By injecting stem cells directly into the brain, scientists have successfully reversed neural birth defects in mice whose mothers were given heroin during pregnancy. Even though most of the transplanted cells did not survive, they induced the brain's own cells to carry out extensive repairs.
Joseph Yanai, director of the Ross Laboratory for Studies in Neural Birth Defects at the Hebrew University-Hadassah Medical School, in Jerusalem, says that stem-cell therapies are ideal for treating birth defects where the mechanism of damage is multifaceted and poorly understood. "If you use neural stem cells," says Yanai, "they are your little doctors. They're looking for the defect, they're diagnosing it, and they're differentiating into what's needed to repair the defect. They are doing my job, in a way."
Yanai and his colleagues began with mice that had been exposed to heroin in the womb. These mice suffer from learning deficits; when placed in a tank of murky water, for instance, they take longer than normal mice to find their way back to a submerged platform. And in their hippocampus--an area of the brain associated with memory and navigation--critical biochemical pathways are disrupted, and fewer new cells are produced.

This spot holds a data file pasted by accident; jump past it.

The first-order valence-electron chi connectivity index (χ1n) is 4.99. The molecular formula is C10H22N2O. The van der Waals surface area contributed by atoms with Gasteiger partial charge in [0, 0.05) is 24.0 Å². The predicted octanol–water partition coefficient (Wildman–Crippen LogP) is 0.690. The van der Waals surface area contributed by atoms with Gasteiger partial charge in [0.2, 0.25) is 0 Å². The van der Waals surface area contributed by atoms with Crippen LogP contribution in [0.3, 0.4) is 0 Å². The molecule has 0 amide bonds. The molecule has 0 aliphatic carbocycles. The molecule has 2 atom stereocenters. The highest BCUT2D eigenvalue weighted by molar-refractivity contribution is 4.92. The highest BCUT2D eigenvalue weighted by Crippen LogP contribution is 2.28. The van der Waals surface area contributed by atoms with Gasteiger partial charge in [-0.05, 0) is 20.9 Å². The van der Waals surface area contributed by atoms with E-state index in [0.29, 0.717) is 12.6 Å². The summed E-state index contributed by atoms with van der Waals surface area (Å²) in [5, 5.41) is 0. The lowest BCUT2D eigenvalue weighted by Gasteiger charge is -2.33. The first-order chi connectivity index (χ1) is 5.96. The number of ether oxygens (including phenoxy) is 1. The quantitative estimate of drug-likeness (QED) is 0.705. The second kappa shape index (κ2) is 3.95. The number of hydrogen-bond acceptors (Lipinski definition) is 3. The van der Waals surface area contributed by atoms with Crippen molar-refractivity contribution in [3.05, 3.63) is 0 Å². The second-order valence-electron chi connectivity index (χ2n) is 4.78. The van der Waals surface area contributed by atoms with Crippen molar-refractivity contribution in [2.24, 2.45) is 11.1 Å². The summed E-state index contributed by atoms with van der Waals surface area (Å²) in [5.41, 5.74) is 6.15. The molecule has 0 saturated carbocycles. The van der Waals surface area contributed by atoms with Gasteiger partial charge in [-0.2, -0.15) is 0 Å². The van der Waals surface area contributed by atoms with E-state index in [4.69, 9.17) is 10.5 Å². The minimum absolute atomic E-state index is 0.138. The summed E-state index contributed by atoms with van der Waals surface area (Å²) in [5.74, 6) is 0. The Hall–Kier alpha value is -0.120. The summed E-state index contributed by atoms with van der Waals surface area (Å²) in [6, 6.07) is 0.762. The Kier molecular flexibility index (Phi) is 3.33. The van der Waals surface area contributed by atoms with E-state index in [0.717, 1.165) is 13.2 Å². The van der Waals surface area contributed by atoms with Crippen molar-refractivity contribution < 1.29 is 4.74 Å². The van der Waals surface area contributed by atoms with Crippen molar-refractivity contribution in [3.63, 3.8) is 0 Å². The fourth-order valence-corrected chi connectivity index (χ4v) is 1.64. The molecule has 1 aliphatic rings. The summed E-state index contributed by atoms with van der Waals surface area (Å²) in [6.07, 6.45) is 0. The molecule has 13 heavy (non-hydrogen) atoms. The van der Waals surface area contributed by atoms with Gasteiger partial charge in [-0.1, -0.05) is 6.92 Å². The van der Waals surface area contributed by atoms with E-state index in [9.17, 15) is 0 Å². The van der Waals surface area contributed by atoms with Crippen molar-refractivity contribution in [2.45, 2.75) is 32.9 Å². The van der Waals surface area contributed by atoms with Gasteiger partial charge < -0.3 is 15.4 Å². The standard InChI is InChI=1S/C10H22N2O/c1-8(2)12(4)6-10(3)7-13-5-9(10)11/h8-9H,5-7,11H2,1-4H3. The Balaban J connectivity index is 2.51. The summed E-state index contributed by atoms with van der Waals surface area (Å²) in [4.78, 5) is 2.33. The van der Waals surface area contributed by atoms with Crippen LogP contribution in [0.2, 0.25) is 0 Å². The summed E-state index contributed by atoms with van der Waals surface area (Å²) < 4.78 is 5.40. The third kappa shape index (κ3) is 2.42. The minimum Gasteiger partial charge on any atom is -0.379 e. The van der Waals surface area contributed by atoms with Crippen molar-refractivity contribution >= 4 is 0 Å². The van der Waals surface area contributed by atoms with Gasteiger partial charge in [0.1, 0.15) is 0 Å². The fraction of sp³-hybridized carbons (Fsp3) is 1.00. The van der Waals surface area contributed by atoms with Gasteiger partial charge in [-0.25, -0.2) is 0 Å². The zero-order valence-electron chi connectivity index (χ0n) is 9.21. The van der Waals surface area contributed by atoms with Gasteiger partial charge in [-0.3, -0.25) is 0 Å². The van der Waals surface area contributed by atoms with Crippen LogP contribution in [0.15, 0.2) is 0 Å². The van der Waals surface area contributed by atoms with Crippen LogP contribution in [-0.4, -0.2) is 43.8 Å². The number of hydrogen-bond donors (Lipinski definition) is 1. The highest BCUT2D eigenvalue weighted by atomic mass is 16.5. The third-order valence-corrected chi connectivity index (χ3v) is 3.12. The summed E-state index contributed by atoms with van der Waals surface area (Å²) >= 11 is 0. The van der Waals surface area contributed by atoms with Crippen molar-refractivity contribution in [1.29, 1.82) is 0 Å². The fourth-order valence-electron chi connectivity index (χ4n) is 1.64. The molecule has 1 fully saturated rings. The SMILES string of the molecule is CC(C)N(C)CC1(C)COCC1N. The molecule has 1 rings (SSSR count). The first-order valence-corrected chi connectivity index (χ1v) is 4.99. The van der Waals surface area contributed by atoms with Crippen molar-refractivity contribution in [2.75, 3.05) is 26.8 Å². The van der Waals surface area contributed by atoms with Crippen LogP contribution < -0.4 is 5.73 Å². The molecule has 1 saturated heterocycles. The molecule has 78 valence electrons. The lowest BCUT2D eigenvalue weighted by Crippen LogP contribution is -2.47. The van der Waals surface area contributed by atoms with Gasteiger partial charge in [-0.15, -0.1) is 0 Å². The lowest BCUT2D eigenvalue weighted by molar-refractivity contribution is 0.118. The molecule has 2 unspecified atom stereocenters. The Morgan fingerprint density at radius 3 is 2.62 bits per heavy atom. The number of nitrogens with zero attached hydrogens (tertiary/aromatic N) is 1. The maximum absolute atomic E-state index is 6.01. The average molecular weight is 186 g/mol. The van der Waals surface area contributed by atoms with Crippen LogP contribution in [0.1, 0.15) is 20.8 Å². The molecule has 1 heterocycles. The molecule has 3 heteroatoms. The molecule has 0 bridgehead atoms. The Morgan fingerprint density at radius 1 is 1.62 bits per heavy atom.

All of those problems are swiftly resolved when the researchers inject neural stem cells derived from embryonic mice into the brains of the heroin-exposed animals. When swimming, the treated mice caught up with their normal counterparts, and their cellular and biochemical deficits disappeared. Yanai announced these findings in 2007 and 2008.
Such dramatic results were surprising, considering that just a fraction of a percent of the transplanted stem cells survived inside the mice's brains. But they are consistent with an emerging consensus of how adult stem cells perform their many functions through so-called bystander or chaperone effects. Beyond simply generating replacements for damaged cells, stem cells seem to produce signals that spur other cells to carry out normal organ maintenance and initiate damage control.
From Technology Review, read more there.